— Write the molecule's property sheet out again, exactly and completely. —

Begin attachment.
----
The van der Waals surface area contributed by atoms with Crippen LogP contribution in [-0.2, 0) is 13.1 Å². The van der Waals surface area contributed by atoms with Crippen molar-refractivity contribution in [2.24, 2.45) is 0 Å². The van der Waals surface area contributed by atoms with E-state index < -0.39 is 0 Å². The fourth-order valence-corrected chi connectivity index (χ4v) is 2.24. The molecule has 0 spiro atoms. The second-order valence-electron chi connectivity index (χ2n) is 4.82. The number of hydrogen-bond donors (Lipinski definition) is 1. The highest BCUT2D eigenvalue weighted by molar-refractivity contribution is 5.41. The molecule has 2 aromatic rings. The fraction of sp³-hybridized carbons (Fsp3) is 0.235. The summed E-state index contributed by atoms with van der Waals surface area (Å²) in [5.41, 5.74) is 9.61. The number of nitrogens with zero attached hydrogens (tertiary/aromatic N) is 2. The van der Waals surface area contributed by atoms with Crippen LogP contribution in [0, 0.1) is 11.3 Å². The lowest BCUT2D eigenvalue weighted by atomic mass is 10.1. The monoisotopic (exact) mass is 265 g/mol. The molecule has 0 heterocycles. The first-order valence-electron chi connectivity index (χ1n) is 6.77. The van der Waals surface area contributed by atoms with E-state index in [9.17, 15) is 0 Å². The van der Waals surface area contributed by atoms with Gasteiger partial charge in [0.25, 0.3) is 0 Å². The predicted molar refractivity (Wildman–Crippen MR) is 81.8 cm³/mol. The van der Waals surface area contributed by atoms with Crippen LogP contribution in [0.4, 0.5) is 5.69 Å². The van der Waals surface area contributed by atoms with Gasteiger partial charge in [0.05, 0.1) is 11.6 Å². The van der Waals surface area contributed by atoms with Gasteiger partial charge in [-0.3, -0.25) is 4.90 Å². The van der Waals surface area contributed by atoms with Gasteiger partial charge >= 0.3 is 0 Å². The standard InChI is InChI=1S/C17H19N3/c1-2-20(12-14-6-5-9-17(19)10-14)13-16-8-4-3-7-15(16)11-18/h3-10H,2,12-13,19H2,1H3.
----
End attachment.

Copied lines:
The van der Waals surface area contributed by atoms with Crippen LogP contribution in [-0.2, 0) is 13.1 Å². The van der Waals surface area contributed by atoms with Crippen molar-refractivity contribution in [2.24, 2.45) is 0 Å². The van der Waals surface area contributed by atoms with E-state index < -0.39 is 0 Å². The fourth-order valence-corrected chi connectivity index (χ4v) is 2.24. The molecule has 0 spiro atoms. The second-order valence-electron chi connectivity index (χ2n) is 4.82. The number of hydrogen-bond donors (Lipinski definition) is 1. The highest BCUT2D eigenvalue weighted by molar-refractivity contribution is 5.41. The molecule has 2 aromatic rings. The fraction of sp³-hybridized carbons (Fsp3) is 0.235. The summed E-state index contributed by atoms with van der Waals surface area (Å²) in [5.41, 5.74) is 9.61. The number of nitrogens with zero attached hydrogens (tertiary/aromatic N) is 2. The van der Waals surface area contributed by atoms with Crippen LogP contribution in [0, 0.1) is 11.3 Å². The lowest BCUT2D eigenvalue weighted by atomic mass is 10.1. The monoisotopic (exact) mass is 265 g/mol. The molecule has 0 heterocycles. The first-order valence-electron chi connectivity index (χ1n) is 6.77. The van der Waals surface area contributed by atoms with E-state index in [9.17, 15) is 0 Å². The van der Waals surface area contributed by atoms with Gasteiger partial charge in [0.25, 0.3) is 0 Å². The predicted molar refractivity (Wildman–Crippen MR) is 81.8 cm³/mol. The van der Waals surface area contributed by atoms with Crippen LogP contribution in [0.4, 0.5) is 5.69 Å². The van der Waals surface area contributed by atoms with Gasteiger partial charge in [0.05, 0.1) is 11.6 Å². The van der Waals surface area contributed by atoms with Gasteiger partial charge in [-0.3, -0.25) is 4.90 Å². The van der Waals surface area contributed by atoms with Gasteiger partial charge >= 0.3 is 0 Å². The standard InChI is InChI=1S/C17H19N3/c1-2-20(12-14-6-5-9-17(19)10-14)13-16-8-4-3-7-15(16)11-18/h3-10H,2,12-13,19H2,1H3.